A SHORT HISTORY OF HARLEQUIN
HOW IT ALL BEGAN ...
In 1976 the Junior Youth Fellowship of Giffnock Congregational Church on the south side of Glasgow decided to mount the pantomime “Cinderella” for Christmas. Their leaders – Roy Henderson, Douglas Smith and John Young - booked Eastwood Theatre for a week in November and approached Grace Smith, a fellow church member who had stage experience, to produce the show. 76 children from all over the district took part in that extremely successful production, and this prompted Grace to think that it might be an idea to start a theatre group catering solely for young people in the Eastwood area.
So, one evening in February 1977, a group of like-minded people met together in a house in Giffnock to talk through the proposal and by the end of the night had agreed to give it a go. The name “Harlequin” (the hero/rascal of Commedia, which eventually gave us panto) was chosen, a badge was designed, and a committee was formed. Eastwood District Council, the predecessor of East Renfrewshire Council, donated £100 to get the Club up and running, which is why the full name is, in fact, Harlequin – Eastwood Theatre for Youth. And so it all began….
The following is an outline of Harlequin’s development until the present time.The small sample of past productions mentioned illustrates the Club’s versatility in choice of shows, although there are certain ones we have returned to again and again, and some which will never be repeated - for various reasons!!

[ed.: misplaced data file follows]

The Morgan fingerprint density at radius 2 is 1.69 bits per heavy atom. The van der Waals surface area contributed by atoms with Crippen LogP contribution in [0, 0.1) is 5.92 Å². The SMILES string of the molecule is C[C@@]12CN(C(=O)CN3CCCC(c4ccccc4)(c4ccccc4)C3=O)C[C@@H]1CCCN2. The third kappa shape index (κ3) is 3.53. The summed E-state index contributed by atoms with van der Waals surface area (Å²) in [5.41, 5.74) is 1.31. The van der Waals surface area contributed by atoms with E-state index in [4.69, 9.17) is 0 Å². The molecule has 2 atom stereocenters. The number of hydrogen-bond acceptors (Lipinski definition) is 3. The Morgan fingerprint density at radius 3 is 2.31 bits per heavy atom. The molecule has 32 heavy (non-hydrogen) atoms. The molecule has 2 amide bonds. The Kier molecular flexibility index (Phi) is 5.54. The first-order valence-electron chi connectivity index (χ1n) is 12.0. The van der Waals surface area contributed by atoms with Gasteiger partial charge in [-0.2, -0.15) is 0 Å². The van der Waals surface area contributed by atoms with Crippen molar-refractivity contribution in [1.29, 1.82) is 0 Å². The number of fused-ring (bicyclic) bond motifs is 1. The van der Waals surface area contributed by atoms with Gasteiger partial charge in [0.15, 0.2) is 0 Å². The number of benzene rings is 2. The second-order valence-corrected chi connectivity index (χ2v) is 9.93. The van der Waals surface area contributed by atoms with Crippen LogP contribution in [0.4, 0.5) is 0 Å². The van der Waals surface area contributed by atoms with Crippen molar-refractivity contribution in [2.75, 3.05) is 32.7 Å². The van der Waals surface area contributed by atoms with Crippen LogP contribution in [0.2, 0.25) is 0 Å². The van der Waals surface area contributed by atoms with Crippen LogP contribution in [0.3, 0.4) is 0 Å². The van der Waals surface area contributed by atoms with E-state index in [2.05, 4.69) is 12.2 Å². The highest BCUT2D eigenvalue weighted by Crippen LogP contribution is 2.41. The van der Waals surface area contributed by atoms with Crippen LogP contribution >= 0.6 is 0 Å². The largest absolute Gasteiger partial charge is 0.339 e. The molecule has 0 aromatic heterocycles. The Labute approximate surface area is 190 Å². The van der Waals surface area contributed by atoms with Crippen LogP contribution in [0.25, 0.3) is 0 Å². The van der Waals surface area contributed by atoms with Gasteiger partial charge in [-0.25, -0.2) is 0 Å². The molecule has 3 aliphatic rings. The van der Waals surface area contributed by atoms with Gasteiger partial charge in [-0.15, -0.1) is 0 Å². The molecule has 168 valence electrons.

58 youngsters took to the stage when “Snow White and the Seven Dwarfs” was presented in Clarkston Hall during Civic Week in May 1977, and since then there has always been a waiting list of youngsters wanting to take part in Harlequin productions. In November 1977 the pantomime “Aladdin” was presented in Eastwood Theatre with a budget in the region of £500. This year’s pantomime (2009) is also “Aladdin”, but the budget is in the region of £8,000.
In April 1978 Harlequin decided to enter the field of competitive drama by taking part in the annual Pollok Festival and were delighted to be awarded two trophies for their presentation of “Hallowe’en” by James Scotland – one for the best youth team and one for the best set and props for the entire festival. Success was repeated each year a team was entered - 1979, 1982 and 1983.
When Stewart Douglas became Musical Director for the first production of “Oliver!” in 1979, he had a vision of harnessing the talents of young Club members who could play instruments to form an orchestral section. This was what Harlequin was all about – giving young people the opportunity to extend their skills, and so for some years we had our own orchestra, and what a bonus that was.
Moving in to the 1980s, the Club began staging three shows a year - a pantomime in November for all age groups, a March show for those over 14, the senior section, and a May show for junior members between 9 and 14 years of age - a pattern followed to this day.